52Hormones of the Adrenal Cortex 3 Layers of the adrenal cortex secrete over 30 types of steroid hormones.HormonesAldosterone – produced in zona glomerulosaCortisol – produced in zona fasciculataAndrogens – produced in zona reticularis
53Hormones of the Adrenal Cortex Aldosterone (mineralocorticoid)regulates Na+ and K+ concentrationsregulates blood pressureActionsAldosterone causes the kidneys to reabsorb Na+ and to excrete K+Aldosterone indirectly raises blood pressure:Increased Na+ reabsorption increases water reabsorption by osmosis.Controls of Aldosterone SecretionLow blood pressure stimulates aldosterone secretion(renin-angiotensin-aldosterone pathway)Elevated blood K+ concentration promotes aldosterone secretionLow Na+ has only a slight effect on aldosterone secretion.
54Renin-Angiontensin-Aldosterone System ACE Inhibitors block the actions of ACE, and thus lower blood pressure.
55Hormones of the Adrenal Cortex 2. Cortisol (glucocorticoid)Its primary effect is to build up and conserve blood glucose suppliesIts actions keep blood glucose levels constant between meals.ActionsPromotes gluconeogenesis in the livergluconeogenesis = glucose synthesis from non-carbohydratesPromotes the release and used of fatty acids from adipose for energy.Using fatty acids for energy allows glucose to be conserved.Inhibits protein synthesis: amino acids used in gluconeogenesis
56Hormones of the Adrenal Cortex 3. AndrogensSupplement the sex hormones secreted from the gonads.Androgens may be converted into testosterone and estrogens.
57The PancreasStructure & Location: The pancreas is located posterior to the stomach, attached to the duodenum.The pancreas has both digestive and endocrine functions.Pancreatic Islets (Islets of Langerhans) = endocrine cellsDigestion cells(we’ll discuss these with the digestive system)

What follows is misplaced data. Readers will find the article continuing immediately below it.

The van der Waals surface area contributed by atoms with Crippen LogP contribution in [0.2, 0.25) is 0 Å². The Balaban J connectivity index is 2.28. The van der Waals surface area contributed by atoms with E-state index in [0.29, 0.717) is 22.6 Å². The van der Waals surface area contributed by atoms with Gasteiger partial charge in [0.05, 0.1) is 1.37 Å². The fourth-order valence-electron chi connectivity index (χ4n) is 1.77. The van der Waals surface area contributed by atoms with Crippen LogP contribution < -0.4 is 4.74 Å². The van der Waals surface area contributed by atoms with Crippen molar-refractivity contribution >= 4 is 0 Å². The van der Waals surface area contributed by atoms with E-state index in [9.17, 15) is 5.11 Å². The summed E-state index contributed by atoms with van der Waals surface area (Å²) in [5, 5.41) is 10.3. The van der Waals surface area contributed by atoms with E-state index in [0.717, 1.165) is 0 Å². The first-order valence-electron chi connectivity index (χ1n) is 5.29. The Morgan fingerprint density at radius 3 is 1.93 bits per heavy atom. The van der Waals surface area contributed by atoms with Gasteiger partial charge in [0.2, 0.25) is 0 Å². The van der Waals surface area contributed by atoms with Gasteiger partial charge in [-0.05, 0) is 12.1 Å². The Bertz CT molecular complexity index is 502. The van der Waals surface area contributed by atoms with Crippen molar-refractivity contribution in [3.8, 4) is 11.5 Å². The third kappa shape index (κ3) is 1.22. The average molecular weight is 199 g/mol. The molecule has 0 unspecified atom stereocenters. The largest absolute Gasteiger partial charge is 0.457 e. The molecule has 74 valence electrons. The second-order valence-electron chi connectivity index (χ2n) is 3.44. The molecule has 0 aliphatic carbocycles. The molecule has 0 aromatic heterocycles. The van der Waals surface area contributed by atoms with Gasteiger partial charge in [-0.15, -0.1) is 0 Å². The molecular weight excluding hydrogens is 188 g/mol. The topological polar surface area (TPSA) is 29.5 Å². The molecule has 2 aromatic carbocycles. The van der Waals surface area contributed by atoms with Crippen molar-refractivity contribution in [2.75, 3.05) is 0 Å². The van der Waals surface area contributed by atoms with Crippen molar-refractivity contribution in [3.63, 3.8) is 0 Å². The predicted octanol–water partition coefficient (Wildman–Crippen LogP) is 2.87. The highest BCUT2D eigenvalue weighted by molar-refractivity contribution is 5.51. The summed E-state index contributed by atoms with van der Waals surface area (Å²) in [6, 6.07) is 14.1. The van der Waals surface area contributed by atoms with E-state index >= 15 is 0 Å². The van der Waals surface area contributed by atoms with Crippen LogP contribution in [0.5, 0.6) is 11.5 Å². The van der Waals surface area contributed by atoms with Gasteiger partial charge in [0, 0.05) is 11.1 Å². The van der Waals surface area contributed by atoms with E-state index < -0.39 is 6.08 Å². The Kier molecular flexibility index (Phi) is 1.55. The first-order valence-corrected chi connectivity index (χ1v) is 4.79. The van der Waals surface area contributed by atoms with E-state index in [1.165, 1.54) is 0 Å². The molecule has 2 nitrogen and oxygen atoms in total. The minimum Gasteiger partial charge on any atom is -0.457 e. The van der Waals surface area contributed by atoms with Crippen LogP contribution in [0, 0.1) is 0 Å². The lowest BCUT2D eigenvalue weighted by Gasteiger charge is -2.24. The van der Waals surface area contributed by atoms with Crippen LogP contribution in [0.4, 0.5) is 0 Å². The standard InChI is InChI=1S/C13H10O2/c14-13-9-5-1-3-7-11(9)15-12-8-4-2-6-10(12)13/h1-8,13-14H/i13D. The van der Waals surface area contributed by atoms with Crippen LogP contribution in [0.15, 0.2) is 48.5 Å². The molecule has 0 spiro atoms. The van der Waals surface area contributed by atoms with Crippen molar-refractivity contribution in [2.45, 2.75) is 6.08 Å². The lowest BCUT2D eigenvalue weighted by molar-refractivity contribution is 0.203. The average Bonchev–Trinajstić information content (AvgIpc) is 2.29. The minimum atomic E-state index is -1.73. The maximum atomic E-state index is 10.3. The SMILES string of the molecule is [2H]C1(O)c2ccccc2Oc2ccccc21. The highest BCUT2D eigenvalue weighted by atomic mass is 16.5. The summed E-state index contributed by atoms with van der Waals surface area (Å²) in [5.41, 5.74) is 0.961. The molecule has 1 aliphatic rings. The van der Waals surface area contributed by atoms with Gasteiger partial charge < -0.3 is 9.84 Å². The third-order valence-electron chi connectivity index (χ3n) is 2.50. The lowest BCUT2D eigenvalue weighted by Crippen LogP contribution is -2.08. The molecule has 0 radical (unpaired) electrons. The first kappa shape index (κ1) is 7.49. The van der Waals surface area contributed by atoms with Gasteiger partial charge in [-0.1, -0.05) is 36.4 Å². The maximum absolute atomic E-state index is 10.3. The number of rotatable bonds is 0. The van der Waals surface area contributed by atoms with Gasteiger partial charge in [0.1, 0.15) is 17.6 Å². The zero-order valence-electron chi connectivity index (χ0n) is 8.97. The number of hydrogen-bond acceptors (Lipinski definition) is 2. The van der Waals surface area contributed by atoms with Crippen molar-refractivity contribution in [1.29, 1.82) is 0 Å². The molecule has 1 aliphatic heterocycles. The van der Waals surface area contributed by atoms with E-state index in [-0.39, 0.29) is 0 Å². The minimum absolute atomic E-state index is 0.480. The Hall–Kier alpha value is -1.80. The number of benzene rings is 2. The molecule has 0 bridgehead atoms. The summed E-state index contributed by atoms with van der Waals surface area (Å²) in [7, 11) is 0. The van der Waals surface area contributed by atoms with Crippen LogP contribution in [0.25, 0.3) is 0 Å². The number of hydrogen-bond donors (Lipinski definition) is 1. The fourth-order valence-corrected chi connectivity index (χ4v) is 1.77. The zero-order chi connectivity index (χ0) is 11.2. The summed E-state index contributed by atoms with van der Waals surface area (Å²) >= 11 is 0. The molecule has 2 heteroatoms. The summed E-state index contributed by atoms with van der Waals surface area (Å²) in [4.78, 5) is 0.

58Cells of the Pancreatic Islets 3 distinct type of cells secrete 3 hormones:Alpha Cells – secrete glucagonBeta Cells – secrete insulinDelta Cells – secrete somatostatinPancreatic hormones regulate the storage, use, and release of fuels (glucose).
59Pancreatic Hormones 1. Glucagon Overall Effect: During fasting, when blood glucose levels drop, glucagon elevates blood glucose levelsActions of Glucagon:Stimulates glycogenolysis in the liver (breakdown of glycogen into glucose)Glucagon also promotes gluconeogenesisGlucagon also stimulates the breakdown of fats into glycerol and fatty acids.Glycerol is used in gluconeogenesisFatty Acids are metabolized for energy
60Liver Gluconeogenesis Glycogenolysis Amino acids glycerol glycogen glucoseglucoseGlucagon secretions elevates blood glucose concentrations.Gluconeogenesis converts noncarbohydrates, such as amino acids and glycerol, into glucose.Glycogenolysis breaks down large glycogen molecules into glucose.
61Pancreatic Hormones 2. Insulin 3. Somatostatin Overall Effect: Following a meal, when blood carbohydrate levels are high, insulin removes excess glucose from the blood.Actions of Insulin:Stimulates glycogenesis in the liver (formation of glycogen from glucose).It inhibits gluconeogenesis.Insulin promotes glucose uptake in adipose tissue, skeletal muscles, and cardiac muscle.3. SomatostatinOverall Effect: Helps regulate glucose metabolism by inhibiting the secretion of glucagon and insulin.
62Hormonal Control of Glucose Insulin and glucagon function together to stabilize blood glucose concentration. Negative feedback responding to blood glucose concentration controls the levels of both hormones.
63Diabetes Mellitus Type I Diabetes Mellitus (juvenile) Autoimmune disease – immune system destroys beta cells, resulting in the loss of insulin production.Without insulin, blood glucose cannot be taken up and used for energy.Glucose accumulates in the blood and urine = hyperglycemia.Type II Diabetes Mellitus (adult onset)Receptors on target cells wear down and become insensitive to insulin.Target cells resist glucose uptake, even in the presence of insulin.Insulin levels must be higher than normal just to maintain normal glucose concentrations.
64Other Endocrine Glands Pineal GlandLocated posterior to thalamus.The pineal gland secretes melatonin, which regulates circadian rhythms (sleep/wake cycle)Melatonin secretions are greatest in dark. Light inhibits secretions.Thymus GlandSecretes thymosinsPromotes development of certain lymphocytesImportant in role of immunity
65Other Endocrine Glands Reproductive OrgansOvaries produce estrogens and progesteroneTestes produce testosteronePlacenta produces estrogens, progesterone, and gonadotropinOther organs: digestive glands, heart, and kidneyEnd of Section 3, Chapter 13